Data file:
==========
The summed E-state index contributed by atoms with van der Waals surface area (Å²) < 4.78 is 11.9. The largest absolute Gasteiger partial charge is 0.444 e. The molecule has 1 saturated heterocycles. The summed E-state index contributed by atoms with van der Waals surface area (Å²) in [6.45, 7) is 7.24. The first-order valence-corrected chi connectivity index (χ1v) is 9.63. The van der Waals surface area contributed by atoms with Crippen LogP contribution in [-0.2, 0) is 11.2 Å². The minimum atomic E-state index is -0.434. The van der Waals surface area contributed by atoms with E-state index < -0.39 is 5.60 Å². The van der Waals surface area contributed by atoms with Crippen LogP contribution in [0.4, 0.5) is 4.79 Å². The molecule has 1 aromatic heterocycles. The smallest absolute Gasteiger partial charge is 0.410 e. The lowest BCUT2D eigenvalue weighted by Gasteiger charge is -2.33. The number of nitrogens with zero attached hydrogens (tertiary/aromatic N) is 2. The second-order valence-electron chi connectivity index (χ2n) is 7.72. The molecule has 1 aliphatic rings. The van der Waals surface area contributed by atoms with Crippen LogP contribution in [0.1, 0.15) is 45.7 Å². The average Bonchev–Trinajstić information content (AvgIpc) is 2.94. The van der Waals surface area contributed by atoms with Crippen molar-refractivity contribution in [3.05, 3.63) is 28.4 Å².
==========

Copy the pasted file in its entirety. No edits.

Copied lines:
The summed E-state index contributed by atoms with van der Waals surface area (Å²) < 4.78 is 11.9. The largest absolute Gasteiger partial charge is 0.444 e. The molecule has 1 saturated heterocycles. The summed E-state index contributed by atoms with van der Waals surface area (Å²) in [6.45, 7) is 7.24. The first-order valence-corrected chi connectivity index (χ1v) is 9.63. The van der Waals surface area contributed by atoms with Crippen LogP contribution in [-0.2, 0) is 11.2 Å². The minimum atomic E-state index is -0.434. The van der Waals surface area contributed by atoms with E-state index < -0.39 is 5.60 Å². The van der Waals surface area contributed by atoms with Crippen LogP contribution in [0.4, 0.5) is 4.79 Å². The molecule has 1 aromatic heterocycles. The smallest absolute Gasteiger partial charge is 0.410 e. The lowest BCUT2D eigenvalue weighted by Gasteiger charge is -2.33. The number of nitrogens with zero attached hydrogens (tertiary/aromatic N) is 2. The second-order valence-electron chi connectivity index (χ2n) is 7.72. The molecule has 1 aliphatic rings. The van der Waals surface area contributed by atoms with Crippen LogP contribution in [0.1, 0.15) is 45.7 Å². The average Bonchev–Trinajstić information content (AvgIpc) is 2.94. The van der Waals surface area contributed by atoms with Crippen molar-refractivity contribution in [3.05, 3.63) is 28.4 Å².